Who would have thought a small group of mostly Amish and Old-Order Mennonite farmers would be behind the business recently honored as Whole Foods Market’s Mid-Atlantic Region Supplier of the Year?
Lancaster Farm Fresh Cooperative (LFFC) — a nonprofit cooperative of more than 100 small-scale, certified-organic farms in Lancaster County, Pennsylvania — traces its roots to spring 2006 when nine Plain Sect farmers gathered in a barn to discuss concerns over being paid too little for their organic products. Today, the co-op is among 27 suppliers Whole Foods honored in its sixth annual Supplier Awards as “best in class in sourcing, and commitment to the highest quality standards.”
What’s special about LFFC is not just its humble beginnings and this big-league award. Of greater significance is that LFFC stands as a model for how organics can preserve farming as a viable livelihood, and affirms small growers’ role in maintaining the reputation of organics for agricultural and culinary excellence.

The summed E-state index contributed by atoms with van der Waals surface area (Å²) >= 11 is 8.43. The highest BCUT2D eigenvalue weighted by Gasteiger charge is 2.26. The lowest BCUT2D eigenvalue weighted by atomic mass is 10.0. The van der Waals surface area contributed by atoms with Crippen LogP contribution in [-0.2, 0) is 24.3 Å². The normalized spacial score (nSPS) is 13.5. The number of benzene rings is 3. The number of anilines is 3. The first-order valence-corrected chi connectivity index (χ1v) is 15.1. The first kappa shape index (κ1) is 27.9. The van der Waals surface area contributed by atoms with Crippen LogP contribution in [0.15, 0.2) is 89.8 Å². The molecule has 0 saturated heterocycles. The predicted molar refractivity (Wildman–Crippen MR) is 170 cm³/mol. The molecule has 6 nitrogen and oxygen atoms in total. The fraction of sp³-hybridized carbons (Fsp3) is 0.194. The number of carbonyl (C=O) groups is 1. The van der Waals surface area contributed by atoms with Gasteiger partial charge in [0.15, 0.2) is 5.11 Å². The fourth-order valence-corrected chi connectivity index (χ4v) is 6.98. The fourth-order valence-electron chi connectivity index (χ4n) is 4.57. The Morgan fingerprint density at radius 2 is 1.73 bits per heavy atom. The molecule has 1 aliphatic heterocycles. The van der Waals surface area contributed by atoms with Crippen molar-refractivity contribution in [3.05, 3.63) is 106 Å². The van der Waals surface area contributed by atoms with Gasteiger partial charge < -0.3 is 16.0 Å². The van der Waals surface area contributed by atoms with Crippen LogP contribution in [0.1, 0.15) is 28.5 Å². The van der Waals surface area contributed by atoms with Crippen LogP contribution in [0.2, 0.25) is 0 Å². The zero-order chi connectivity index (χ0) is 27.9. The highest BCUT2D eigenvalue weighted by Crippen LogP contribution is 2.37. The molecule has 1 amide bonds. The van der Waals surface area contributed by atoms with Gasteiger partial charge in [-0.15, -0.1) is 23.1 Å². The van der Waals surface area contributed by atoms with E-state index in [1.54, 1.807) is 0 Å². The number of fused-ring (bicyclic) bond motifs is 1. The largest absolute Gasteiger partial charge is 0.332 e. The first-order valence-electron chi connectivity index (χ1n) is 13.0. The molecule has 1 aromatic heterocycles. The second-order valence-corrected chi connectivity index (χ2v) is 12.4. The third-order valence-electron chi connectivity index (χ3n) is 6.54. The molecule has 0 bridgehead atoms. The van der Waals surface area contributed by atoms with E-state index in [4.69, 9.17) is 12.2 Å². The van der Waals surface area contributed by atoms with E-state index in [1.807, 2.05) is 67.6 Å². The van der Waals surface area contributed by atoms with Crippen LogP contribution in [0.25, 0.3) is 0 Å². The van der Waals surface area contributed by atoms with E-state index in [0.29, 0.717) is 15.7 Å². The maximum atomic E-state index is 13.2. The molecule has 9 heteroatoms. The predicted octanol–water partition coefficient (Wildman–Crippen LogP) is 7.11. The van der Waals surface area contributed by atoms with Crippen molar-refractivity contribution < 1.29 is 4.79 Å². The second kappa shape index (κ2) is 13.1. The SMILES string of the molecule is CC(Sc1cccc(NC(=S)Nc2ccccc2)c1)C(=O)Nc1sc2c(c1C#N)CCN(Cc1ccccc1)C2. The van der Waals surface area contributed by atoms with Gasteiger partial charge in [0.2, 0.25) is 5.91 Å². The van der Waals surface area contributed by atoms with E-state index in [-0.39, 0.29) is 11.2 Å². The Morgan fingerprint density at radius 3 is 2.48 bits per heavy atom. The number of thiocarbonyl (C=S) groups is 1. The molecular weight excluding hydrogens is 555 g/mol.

Lancaster County lays claim to some of the most fertile soils in the U.S. The county also ranks among leaders in the nation for preserved farmland, with more than 100,000 acres protected. The area retains much of its agricultural landscape, thanks to Plain Sect religious communities who view farming as part of their Christian duties. Suburbanization and the high price of land, however, drive many to sell their properties, find nonfarming income, or relocate to affordable farmland. Others find a profitable niche in organic agriculture.